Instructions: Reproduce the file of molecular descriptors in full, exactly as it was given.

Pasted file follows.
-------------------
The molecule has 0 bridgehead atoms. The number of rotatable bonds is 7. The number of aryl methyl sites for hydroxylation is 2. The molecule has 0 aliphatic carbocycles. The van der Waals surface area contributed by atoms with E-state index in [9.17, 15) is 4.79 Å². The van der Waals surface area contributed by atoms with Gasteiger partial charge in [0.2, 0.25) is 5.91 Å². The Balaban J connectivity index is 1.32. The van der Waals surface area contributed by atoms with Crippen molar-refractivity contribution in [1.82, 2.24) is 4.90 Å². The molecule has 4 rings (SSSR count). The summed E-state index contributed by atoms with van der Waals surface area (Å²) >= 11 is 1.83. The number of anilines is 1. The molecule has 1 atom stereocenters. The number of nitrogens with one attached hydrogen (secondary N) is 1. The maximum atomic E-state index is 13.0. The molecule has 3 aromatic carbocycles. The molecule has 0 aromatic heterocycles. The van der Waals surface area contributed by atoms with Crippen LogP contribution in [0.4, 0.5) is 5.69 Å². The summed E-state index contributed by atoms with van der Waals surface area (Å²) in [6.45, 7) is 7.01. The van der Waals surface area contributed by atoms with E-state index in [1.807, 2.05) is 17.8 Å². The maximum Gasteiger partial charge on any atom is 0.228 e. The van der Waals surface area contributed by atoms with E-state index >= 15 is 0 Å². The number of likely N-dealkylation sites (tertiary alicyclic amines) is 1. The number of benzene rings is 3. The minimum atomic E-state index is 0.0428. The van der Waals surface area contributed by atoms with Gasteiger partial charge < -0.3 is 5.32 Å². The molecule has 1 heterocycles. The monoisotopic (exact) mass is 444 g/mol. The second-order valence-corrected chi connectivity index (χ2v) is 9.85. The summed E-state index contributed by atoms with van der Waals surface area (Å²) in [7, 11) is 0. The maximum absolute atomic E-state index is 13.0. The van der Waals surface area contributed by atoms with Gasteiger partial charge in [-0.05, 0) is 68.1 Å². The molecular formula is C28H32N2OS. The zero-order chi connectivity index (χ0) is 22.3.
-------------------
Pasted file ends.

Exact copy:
The molecule has 0 bridgehead atoms. The number of rotatable bonds is 7. The number of aryl methyl sites for hydroxylation is 2. The molecule has 0 aliphatic carbocycles. The van der Waals surface area contributed by atoms with E-state index in [9.17, 15) is 4.79 Å². The van der Waals surface area contributed by atoms with Gasteiger partial charge in [0.2, 0.25) is 5.91 Å². The Balaban J connectivity index is 1.32. The van der Waals surface area contributed by atoms with Crippen molar-refractivity contribution in [1.82, 2.24) is 4.90 Å². The molecule has 4 rings (SSSR count). The summed E-state index contributed by atoms with van der Waals surface area (Å²) >= 11 is 1.83. The number of anilines is 1. The molecule has 1 atom stereocenters. The number of nitrogens with one attached hydrogen (secondary N) is 1. The maximum atomic E-state index is 13.0. The molecule has 3 aromatic carbocycles. The molecule has 0 aromatic heterocycles. The van der Waals surface area contributed by atoms with Crippen LogP contribution in [0.4, 0.5) is 5.69 Å². The summed E-state index contributed by atoms with van der Waals surface area (Å²) in [6.45, 7) is 7.01. The van der Waals surface area contributed by atoms with E-state index in [1.807, 2.05) is 17.8 Å². The maximum Gasteiger partial charge on any atom is 0.228 e. The van der Waals surface area contributed by atoms with E-state index >= 15 is 0 Å². The number of likely N-dealkylation sites (tertiary alicyclic amines) is 1. The number of benzene rings is 3. The minimum atomic E-state index is 0.0428. The van der Waals surface area contributed by atoms with Gasteiger partial charge < -0.3 is 5.32 Å². The molecule has 1 heterocycles. The monoisotopic (exact) mass is 444 g/mol. The second-order valence-corrected chi connectivity index (χ2v) is 9.85. The summed E-state index contributed by atoms with van der Waals surface area (Å²) in [7, 11) is 0. The maximum absolute atomic E-state index is 13.0. The van der Waals surface area contributed by atoms with Gasteiger partial charge in [-0.05, 0) is 68.1 Å². The molecular formula is C28H32N2OS. The zero-order chi connectivity index (χ0) is 22.3.